In typical, well-articulated fashion, N. T. Wright, in this updated, 2013 edition of Scripture and the Authority of God: How to Read the Bible Today, tackles questions concerning the nature of Scripture (the Bible) and how it is authoritative, going well beyond the simplistic “it’s the Word of God” statements by addressing deeper application and important questions with much needed nuance. It is impossible to consistently and effectively take Scripture at “face value” without any method of interpretation—even the old adage “let Scripture interpret itself” will fail on a number of levels to withstand our interpretive interaction with passages we hope will help interpret others. So, if “because the Bible says so” isn’t very helpful when the Bible appears to disagree with itself in such superficial readings and the same “obvious” reference is equally used for opposing views, how do we use the text?
Wright fundamentally approaches the Bible as narrative, the story within which we find ourselves, that which has in a number of ways been handed down to us. We must then read everything within its larger context (e.g., verse, chapter, book, style, genre, history, culture, etc.) in order to understand what it meant and what it means. This requires diligent study and scholarship. To ignore this fact is to ignorantly and/or arrogantly dismiss generations of careful work through language translation alone—translation is inherently interpretive—not to mention the centuries (millennia!) of dialogue and debate that have lead to where one may find him/herself in one’s walk with God. (Again, statements like, “I only use the Bible,” and, “If the Bible says it, that settles it,” are not quite that simple, belittle the Godly work of others, and assume one has cornered the hermeneutical [interpretive] market.)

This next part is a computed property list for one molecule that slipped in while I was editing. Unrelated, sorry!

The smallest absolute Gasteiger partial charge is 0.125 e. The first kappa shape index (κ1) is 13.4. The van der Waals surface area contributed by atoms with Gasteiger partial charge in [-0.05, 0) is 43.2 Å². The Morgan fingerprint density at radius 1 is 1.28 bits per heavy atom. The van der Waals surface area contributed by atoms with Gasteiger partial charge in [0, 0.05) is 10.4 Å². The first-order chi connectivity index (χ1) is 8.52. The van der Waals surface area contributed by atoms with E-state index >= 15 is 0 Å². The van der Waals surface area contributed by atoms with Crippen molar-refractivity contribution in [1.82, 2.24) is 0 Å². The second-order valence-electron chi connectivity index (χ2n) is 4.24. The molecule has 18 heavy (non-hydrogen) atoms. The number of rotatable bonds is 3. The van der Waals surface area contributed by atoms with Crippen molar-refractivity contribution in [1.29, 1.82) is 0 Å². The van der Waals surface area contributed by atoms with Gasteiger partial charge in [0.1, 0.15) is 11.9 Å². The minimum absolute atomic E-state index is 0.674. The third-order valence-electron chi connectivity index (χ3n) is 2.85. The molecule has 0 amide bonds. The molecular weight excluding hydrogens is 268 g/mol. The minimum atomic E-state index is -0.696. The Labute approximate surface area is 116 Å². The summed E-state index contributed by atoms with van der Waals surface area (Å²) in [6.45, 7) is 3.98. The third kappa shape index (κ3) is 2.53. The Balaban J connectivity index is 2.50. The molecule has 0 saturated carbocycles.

In this edition, Wright includes two case studies at the end of the book to demonstrate the argued biblical interpretation and how he views Scripture as being authoritative on the issues: Sabbath and Monogamy. These are quite helpful in working through some of the pragmatics of Wright’s work.
This only scratches the surface, and I highly recommend this read. For some, keeping a dictionary of theological terms and an encyclopedia of historical moments and movements within Christianity may be help, per Wright’s depth and style, but I suggest the reader allow this to be an opportunity to learn rather than become a barrier or distraction.